The McCarrick Report lacked an independent investigator. It shows.

Then-Cardinal Theodore E. McCarrick is seen at the Vatican March 4, 2013. (CNS photo/Max Rossi, Reuters)

The release by the Vatican Secretary of State of the “McCarrick Report” on Nov. 10 was a signal moment for the Catholic Church, an unprecedented reckoning with corporate and personal failings on an issue where honesty and transparency have too often taken a back seat to self-preservation. The U.S. church—from bishops and cardinals all the way to the folks in the pews—waited two long years for this account of who knew what and when; some of Mr. McCarrick’s victims have waited decades longer. It is important to recognize their suffering and the courage they have shown in persevering in the quest for truth and justice.

The report is a necessary and welcome step in the right direction. The church has come forth with a substantial public report that admits failure and injustice. It is also important to remember one way in which this process fell short.

It is difficult if not impossible for any organization to impartially investigate itself.

In the aftermath of Archbishop Carlo Maria Viganò’s explosive (and largely discredited) 2018 public letter accusing Pope Francis of reversing restrictions Benedict XVI had imposed on Theodore McCarrick, the U.S. bishops asked the Vatican to appoint an independent board of laypersons to review Mr. McCarrick’s history and what actions were taken to sanction him or restrict his ministry. Why? Because it is difficult if not impossible for any organization to impartially investigate itself. Corporations hire outside auditors for exactly this reason. It is human nature to protect one’s own interests and reputation. In almost all circumstances it is better to ask an impartial party—or, indeed, a devil’s advocate—to lead any such investigation.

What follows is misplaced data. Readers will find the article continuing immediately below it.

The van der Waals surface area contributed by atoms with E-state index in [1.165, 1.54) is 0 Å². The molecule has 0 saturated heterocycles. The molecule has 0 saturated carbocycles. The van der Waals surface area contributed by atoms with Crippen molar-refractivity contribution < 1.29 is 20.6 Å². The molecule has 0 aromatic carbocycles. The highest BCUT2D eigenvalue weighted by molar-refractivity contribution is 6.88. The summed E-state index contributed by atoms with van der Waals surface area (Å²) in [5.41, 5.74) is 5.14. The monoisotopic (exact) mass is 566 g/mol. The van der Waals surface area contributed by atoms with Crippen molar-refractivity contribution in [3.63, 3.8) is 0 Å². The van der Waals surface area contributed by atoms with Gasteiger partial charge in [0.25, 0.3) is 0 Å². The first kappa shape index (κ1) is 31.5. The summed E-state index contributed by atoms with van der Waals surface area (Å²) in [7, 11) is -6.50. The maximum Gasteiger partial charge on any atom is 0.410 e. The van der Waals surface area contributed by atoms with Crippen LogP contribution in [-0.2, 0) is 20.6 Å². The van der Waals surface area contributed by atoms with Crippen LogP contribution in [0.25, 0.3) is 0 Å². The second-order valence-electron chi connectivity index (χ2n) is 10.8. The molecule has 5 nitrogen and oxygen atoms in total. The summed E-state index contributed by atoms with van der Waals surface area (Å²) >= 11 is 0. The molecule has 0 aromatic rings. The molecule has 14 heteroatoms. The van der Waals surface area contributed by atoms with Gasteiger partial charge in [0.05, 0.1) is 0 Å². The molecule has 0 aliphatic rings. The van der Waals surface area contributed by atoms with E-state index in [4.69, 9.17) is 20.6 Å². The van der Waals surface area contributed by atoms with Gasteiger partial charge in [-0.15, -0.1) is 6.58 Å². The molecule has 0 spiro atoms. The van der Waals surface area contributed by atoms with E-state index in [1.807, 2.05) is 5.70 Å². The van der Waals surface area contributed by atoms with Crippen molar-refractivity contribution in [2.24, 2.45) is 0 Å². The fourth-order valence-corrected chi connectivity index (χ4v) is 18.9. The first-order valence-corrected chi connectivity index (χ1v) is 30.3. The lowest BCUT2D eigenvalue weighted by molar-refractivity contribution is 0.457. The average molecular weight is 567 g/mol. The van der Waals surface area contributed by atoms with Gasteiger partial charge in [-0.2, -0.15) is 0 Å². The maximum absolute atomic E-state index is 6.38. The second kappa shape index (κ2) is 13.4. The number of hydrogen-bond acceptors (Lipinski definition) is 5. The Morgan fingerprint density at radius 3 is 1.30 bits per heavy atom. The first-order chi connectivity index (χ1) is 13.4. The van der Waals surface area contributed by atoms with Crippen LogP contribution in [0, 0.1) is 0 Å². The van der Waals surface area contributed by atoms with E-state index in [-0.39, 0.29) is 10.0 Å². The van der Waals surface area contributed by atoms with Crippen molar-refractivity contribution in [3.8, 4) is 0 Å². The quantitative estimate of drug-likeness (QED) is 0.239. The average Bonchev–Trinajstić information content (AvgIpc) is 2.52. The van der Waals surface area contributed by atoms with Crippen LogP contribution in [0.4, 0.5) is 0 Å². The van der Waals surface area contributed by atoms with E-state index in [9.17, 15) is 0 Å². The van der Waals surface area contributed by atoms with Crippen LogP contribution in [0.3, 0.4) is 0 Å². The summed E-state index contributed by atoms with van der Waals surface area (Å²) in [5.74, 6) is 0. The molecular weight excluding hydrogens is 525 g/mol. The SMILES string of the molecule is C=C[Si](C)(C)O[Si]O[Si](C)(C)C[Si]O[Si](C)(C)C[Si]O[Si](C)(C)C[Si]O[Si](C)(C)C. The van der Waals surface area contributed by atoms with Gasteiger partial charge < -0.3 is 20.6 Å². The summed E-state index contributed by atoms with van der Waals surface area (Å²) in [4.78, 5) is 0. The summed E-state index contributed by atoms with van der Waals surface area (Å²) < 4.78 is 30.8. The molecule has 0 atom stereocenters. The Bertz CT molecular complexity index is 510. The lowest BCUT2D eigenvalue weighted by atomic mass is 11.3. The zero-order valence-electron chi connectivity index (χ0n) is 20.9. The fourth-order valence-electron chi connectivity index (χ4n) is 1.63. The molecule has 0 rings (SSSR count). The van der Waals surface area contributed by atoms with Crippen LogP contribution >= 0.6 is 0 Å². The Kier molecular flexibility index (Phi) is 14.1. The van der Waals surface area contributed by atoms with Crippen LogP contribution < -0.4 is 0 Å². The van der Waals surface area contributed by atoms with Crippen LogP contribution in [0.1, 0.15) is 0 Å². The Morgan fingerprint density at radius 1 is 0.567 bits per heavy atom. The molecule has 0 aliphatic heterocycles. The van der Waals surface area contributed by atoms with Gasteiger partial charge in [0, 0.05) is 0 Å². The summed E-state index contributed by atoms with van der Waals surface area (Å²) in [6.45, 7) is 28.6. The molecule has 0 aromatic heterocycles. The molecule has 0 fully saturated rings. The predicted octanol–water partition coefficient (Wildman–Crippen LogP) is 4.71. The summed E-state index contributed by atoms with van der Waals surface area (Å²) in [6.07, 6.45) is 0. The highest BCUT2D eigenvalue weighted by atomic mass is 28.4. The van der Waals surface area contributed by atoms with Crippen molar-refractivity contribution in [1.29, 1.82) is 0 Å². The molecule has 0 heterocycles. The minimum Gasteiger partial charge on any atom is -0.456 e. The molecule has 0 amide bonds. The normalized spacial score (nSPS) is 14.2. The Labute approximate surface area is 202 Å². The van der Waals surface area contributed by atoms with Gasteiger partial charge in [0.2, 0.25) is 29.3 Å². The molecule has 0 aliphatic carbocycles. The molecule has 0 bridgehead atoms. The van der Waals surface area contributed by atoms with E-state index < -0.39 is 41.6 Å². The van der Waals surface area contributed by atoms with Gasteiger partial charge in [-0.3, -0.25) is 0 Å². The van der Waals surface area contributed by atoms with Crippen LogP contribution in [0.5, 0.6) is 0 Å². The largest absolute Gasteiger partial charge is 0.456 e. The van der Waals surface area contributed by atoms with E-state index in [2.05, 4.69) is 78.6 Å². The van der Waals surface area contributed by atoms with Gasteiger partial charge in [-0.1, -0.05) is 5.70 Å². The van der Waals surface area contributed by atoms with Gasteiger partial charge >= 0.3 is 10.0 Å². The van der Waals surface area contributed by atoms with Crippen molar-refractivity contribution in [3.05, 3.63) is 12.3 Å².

While it conducted an extensive internal investigation, the Vatican never followed through on the request for a lay board. As a result, areas of the McCarrick Report that seem opaque or defensive can cause readers (and certainly reporters) to wonder if every conclusion in the McCarrick Report’s 400-plus pages is offering a full disclosure of what Vatican officials knew.

If and when the church has to undergo this terrible process again, those in charge of the reporting should not be those with the most at stake in the reputation of the institution. There are, after all, more than a billion lay Catholics who care deeply about the protection of children and vulnerable adults.

[Explore America’s in-depth coverage of sexual abuse in the Catholic Church.]

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